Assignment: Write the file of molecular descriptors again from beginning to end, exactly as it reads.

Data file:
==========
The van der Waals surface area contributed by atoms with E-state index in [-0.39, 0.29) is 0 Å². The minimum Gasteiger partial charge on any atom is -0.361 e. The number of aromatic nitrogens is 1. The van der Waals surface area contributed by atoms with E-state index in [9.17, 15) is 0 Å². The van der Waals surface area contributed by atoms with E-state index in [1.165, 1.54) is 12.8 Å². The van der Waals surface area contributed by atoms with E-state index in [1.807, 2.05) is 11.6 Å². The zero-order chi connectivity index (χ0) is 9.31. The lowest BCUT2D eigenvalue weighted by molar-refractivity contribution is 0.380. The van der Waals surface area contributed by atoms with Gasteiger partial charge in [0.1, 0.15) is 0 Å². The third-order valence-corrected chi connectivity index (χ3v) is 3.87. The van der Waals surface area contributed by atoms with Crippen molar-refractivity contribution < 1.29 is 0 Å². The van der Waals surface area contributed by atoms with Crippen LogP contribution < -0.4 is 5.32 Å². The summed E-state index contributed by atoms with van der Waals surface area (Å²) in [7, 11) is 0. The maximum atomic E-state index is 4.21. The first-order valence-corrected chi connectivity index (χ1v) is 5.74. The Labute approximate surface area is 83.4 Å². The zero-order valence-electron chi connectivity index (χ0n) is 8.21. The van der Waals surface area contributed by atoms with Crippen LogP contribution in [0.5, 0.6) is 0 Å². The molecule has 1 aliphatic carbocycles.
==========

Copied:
The van der Waals surface area contributed by atoms with E-state index in [-0.39, 0.29) is 0 Å². The minimum Gasteiger partial charge on any atom is -0.361 e. The number of aromatic nitrogens is 1. The van der Waals surface area contributed by atoms with E-state index in [9.17, 15) is 0 Å². The van der Waals surface area contributed by atoms with E-state index in [1.165, 1.54) is 12.8 Å². The van der Waals surface area contributed by atoms with E-state index in [1.807, 2.05) is 11.6 Å². The zero-order chi connectivity index (χ0) is 9.31. The lowest BCUT2D eigenvalue weighted by molar-refractivity contribution is 0.380. The van der Waals surface area contributed by atoms with Gasteiger partial charge in [0.1, 0.15) is 0 Å². The third-order valence-corrected chi connectivity index (χ3v) is 3.87. The van der Waals surface area contributed by atoms with Crippen molar-refractivity contribution < 1.29 is 0 Å². The van der Waals surface area contributed by atoms with Crippen LogP contribution < -0.4 is 5.32 Å². The summed E-state index contributed by atoms with van der Waals surface area (Å²) in [7, 11) is 0. The maximum atomic E-state index is 4.21. The first-order valence-corrected chi connectivity index (χ1v) is 5.74. The Labute approximate surface area is 83.4 Å². The zero-order valence-electron chi connectivity index (χ0n) is 8.21. The van der Waals surface area contributed by atoms with Crippen LogP contribution in [0.5, 0.6) is 0 Å². The molecule has 1 aliphatic carbocycles.